Imagine I have a dielectric material with one cavity placed in a uniform electric field $E_0$. For simplicity, assume it's a cylinder with large radius with its bottom surface perpendicular to the field. And also assume the cavity is a large cylinder whose top and bottom surfaces are parallel to the first's.
I want to know what is the electric field inside the cavity. I could draw a cylindrical Gauss surface that has its bottom inside the cavity and top inside the dielectric. Then, neglecting the flux through the side of the Gauss surface, I could write approximately $D S =\epsilon_0 E S$ with S being the surface of the Gauss cylinder. But I can draw another Gauss cylinder with the bottom in the dielectric and the top outside the dielectric and I have the same type of equation, $DS=\epsilon_0 E_0 S$. This means that the field in the cavity is more or less equal to the applied external field.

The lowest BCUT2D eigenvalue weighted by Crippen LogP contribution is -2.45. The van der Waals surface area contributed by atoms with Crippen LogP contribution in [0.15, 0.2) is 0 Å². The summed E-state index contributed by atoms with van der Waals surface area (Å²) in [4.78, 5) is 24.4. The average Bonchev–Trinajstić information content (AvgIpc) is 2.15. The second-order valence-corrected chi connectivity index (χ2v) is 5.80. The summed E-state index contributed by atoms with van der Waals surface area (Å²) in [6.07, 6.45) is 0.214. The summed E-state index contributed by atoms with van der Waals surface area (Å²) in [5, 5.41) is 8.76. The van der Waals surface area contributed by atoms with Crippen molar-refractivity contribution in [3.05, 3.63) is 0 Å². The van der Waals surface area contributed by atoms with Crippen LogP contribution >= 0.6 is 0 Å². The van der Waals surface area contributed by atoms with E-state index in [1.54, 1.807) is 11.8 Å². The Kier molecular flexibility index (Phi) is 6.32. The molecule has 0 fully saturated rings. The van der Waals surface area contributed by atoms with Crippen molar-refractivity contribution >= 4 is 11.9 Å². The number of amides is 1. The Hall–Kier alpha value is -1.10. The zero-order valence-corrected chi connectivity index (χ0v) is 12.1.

Is this reasoning correct, or am I missing something? My colleagues keep telling me $E=0$.